See How to use Linux Servers for details.
Running a batch job in SLURM involves two steps:
- Creating a script to run the job. The script includes the actual command to run, environment variables and other settings just like a normal shell script, and some SLURM-specific settings which start with “#SBATCH”.
- Submitting the job to the SLURM scheduler. This will then queue up the script to be run when enough nodes are free.
You can also run an interactive job where your terminal session will retain control of the job. This is normally used to log into a node. If you run a shell like “bash” in an interactive job then you will have a bash shell on a node which is very similar to logging in to that node. Note that the scheduler still handles these interactive jobs so you still need to request any resources you may need if you need more than the default.
In general you should not run data analysis jobs on the login node itself. Please do not run any computationally-intensive processes on the login node which will take more than a few hours. The login node can be used for short-term processes like compiling software or installing packages with conda.
Setting Up a Job
Here is a sample SLURM script to get you going. Instead of manually running a binary, this would be how you run the binary in batch mode within SLURM. Look below for other example scripts.
The most essential commands to learn are sbatch and srun. The manual page will show you all the options, but at the very minimum you need to create a job script and submit it with srun scriptname. This will run a serial single-task job script as soon as a slot is available, and use your existing console session for output. If you want to queue up the job, use sbatch scriptname. This will queue up the job and run is as soon as a slot is available, sending output to files. Inside the batch script, you can run multiple srun commands to distribute individual tasks among the resources (memory, CPU cores) reserved for that batch job.
For parallel jobs using MPI as inter-process communication, use mpirun to run the computation application from within your batch script. OpenMPI is tightly integrated with SLURM, so you can eliminate the -np and –hostfile options to mpirun. It will automatically know how many tasks and on which nodes to run based on what nodes SLURM assigned to your job.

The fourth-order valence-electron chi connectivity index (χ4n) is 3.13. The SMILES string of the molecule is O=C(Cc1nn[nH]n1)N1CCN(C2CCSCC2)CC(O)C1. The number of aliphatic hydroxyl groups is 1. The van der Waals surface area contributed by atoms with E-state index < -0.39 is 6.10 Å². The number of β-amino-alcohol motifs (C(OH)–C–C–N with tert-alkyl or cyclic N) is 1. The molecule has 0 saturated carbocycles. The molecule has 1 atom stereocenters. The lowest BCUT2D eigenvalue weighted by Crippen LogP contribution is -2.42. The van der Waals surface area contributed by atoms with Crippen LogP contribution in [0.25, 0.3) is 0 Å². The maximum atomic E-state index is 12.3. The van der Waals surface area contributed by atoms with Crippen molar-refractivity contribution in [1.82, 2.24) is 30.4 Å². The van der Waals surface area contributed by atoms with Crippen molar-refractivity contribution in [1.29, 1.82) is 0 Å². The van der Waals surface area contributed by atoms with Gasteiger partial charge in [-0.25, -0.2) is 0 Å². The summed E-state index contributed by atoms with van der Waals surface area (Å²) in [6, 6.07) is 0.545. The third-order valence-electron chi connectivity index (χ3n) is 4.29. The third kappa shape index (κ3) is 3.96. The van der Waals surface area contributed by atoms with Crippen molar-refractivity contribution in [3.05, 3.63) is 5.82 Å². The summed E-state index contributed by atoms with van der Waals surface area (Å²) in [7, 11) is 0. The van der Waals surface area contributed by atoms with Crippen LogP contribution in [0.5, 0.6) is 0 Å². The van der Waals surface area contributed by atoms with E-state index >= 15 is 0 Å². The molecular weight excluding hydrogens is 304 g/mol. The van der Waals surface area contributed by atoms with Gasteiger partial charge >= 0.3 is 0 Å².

Interactive session within your group’s partition
For an interactive session, simply use srun -n 1 –pty bash (note: there are two dashes before “pty”, web browsers tend to render this wrong). When a CPU is available in your group’s partition, this command will launch a shell on one of your dedicated nodes. Anything you run inside that shell is running on the compute node itself, not on the login node.
Keep in mind that as long as your interactive session is active, you are using up resources that might otherwise be available for other batch jobs in your group. Remember to exit out of the interactive shell when you are done!
In general, debug interactively first, before running large job. This saves you from wasted time and effort, not to mention frustration. If you submit a job and you find the scheduler complaining about “unavailable resources”, make sure your job’s expected runtime (start time + duration) does not overlap a scheduled cluster outage. Check for announcements from the system administrators regarding such outages.
Here is a list of SLURM commands that can help diagnose problems or monitor the status of a job.
- sinfo (see sinfo help)
- sinfo -o “%20N %10T %5c %8m %16f %40G” -p partition_name
- show status of all nodes within your group’s partition
- squeue -u USERNAME
- show jobs queued for $USERNAME
- scontrol –details show job JOBID
- show detailed information about job $JOBID
To find information on specific nodes, you can use this variant:
- sinfo -n comma_separated_nodenames -N –long -p partition_name
- show extended information about individual nodes
scancel jobid will stop and remove a currently running job.
For the most common options see this sample SLURM script.
Your needs may vary, and depending on the configuration of your cluster you might need to use some advanced SLURM options to ensure optimal usage of the cluster for your application.
If you are doing complex multistep procedures, or need to store data locally in /scratch-local and need to clean up after yourself, you may run into issues if your job is manually canceled or terminated for other reasons. Check out this SLURM batch script with scratch storage handling for ideas.
Still need help?
See also How to use Linux Servers for more general assistance.
The SLURM developers provide excellent documentation at https://slurm.schedmd.com
See what other SLURM users have to say at http://groups.google.com/group/slurm-users